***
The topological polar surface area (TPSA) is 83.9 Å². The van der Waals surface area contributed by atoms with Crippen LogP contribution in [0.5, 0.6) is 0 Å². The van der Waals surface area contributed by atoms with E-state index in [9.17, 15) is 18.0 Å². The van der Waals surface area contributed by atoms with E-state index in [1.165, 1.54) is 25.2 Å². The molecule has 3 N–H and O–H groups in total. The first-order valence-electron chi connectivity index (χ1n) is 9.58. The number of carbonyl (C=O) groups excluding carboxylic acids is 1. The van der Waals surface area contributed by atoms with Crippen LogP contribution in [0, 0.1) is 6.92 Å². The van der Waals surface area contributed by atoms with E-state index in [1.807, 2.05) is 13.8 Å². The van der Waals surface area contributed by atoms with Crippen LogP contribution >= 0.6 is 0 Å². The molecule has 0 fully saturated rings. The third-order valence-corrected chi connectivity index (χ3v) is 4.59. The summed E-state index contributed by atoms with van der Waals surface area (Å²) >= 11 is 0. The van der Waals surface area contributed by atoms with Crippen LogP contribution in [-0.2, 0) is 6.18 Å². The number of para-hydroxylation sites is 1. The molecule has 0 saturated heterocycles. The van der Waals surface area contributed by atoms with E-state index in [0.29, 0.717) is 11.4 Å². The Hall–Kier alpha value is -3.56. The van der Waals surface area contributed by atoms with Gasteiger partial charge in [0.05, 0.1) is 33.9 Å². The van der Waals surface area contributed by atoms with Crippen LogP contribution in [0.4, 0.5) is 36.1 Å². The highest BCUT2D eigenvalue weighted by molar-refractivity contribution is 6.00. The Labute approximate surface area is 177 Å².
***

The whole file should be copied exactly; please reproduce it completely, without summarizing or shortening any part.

The topological polar surface area (TPSA) is 83.9 Å². The van der Waals surface area contributed by atoms with Crippen LogP contribution in [0.5, 0.6) is 0 Å². The van der Waals surface area contributed by atoms with E-state index in [9.17, 15) is 18.0 Å². The van der Waals surface area contributed by atoms with E-state index in [1.165, 1.54) is 25.2 Å². The molecule has 3 N–H and O–H groups in total. The first-order valence-electron chi connectivity index (χ1n) is 9.58. The number of carbonyl (C=O) groups excluding carboxylic acids is 1. The van der Waals surface area contributed by atoms with Crippen LogP contribution in [0, 0.1) is 6.92 Å². The van der Waals surface area contributed by atoms with E-state index in [1.807, 2.05) is 13.8 Å². The van der Waals surface area contributed by atoms with Crippen LogP contribution >= 0.6 is 0 Å². The molecule has 0 fully saturated rings. The third-order valence-corrected chi connectivity index (χ3v) is 4.59. The summed E-state index contributed by atoms with van der Waals surface area (Å²) >= 11 is 0. The van der Waals surface area contributed by atoms with Crippen LogP contribution in [-0.2, 0) is 6.18 Å². The number of para-hydroxylation sites is 1. The molecule has 0 saturated heterocycles. The van der Waals surface area contributed by atoms with E-state index in [0.29, 0.717) is 11.4 Å². The Hall–Kier alpha value is -3.56. The van der Waals surface area contributed by atoms with Gasteiger partial charge in [0.05, 0.1) is 33.9 Å². The van der Waals surface area contributed by atoms with Crippen LogP contribution in [0.4, 0.5) is 36.1 Å². The highest BCUT2D eigenvalue weighted by molar-refractivity contribution is 6.00. The Labute approximate surface area is 177 Å².